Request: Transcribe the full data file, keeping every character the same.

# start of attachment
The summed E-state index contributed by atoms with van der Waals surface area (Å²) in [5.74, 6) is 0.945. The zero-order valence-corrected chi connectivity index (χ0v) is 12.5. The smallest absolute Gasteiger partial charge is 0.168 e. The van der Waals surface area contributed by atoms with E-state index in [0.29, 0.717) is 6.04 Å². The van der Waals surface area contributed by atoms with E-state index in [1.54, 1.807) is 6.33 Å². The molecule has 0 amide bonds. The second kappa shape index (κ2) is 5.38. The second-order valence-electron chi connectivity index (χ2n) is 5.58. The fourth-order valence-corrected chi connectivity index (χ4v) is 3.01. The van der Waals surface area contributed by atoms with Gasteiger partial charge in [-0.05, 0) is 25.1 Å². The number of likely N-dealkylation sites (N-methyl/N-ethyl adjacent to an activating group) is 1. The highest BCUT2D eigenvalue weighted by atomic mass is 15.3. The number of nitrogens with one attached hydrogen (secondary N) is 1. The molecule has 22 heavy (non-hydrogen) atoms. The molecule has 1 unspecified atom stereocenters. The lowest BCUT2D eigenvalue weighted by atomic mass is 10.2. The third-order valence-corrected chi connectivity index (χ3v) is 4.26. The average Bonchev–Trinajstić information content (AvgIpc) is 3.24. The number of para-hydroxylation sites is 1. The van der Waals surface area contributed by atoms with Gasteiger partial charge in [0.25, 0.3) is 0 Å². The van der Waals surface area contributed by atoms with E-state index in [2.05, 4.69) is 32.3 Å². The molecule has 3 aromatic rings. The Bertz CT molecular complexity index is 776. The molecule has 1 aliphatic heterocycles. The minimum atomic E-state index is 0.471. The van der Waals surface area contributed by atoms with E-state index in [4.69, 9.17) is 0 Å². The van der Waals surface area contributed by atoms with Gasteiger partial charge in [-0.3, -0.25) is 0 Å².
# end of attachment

The summed E-state index contributed by atoms with van der Waals surface area (Å²) in [5.74, 6) is 0.945. The zero-order valence-corrected chi connectivity index (χ0v) is 12.5. The smallest absolute Gasteiger partial charge is 0.168 e. The van der Waals surface area contributed by atoms with E-state index in [0.29, 0.717) is 6.04 Å². The van der Waals surface area contributed by atoms with E-state index in [1.54, 1.807) is 6.33 Å². The molecule has 0 amide bonds. The second kappa shape index (κ2) is 5.38. The second-order valence-electron chi connectivity index (χ2n) is 5.58. The fourth-order valence-corrected chi connectivity index (χ4v) is 3.01. The van der Waals surface area contributed by atoms with Gasteiger partial charge in [-0.05, 0) is 25.1 Å². The number of likely N-dealkylation sites (N-methyl/N-ethyl adjacent to an activating group) is 1. The highest BCUT2D eigenvalue weighted by atomic mass is 15.3. The number of nitrogens with one attached hydrogen (secondary N) is 1. The molecule has 22 heavy (non-hydrogen) atoms. The molecule has 1 unspecified atom stereocenters. The lowest BCUT2D eigenvalue weighted by atomic mass is 10.2. The third-order valence-corrected chi connectivity index (χ3v) is 4.26. The average Bonchev–Trinajstić information content (AvgIpc) is 3.24. The number of para-hydroxylation sites is 1. The van der Waals surface area contributed by atoms with Gasteiger partial charge in [0.25, 0.3) is 0 Å². The van der Waals surface area contributed by atoms with E-state index in [2.05, 4.69) is 32.3 Å². The molecule has 3 aromatic rings. The Bertz CT molecular complexity index is 776. The molecule has 1 aliphatic heterocycles. The minimum atomic E-state index is 0.471. The van der Waals surface area contributed by atoms with E-state index in [4.69, 9.17) is 0 Å². The van der Waals surface area contributed by atoms with Gasteiger partial charge in [-0.3, -0.25) is 0 Å².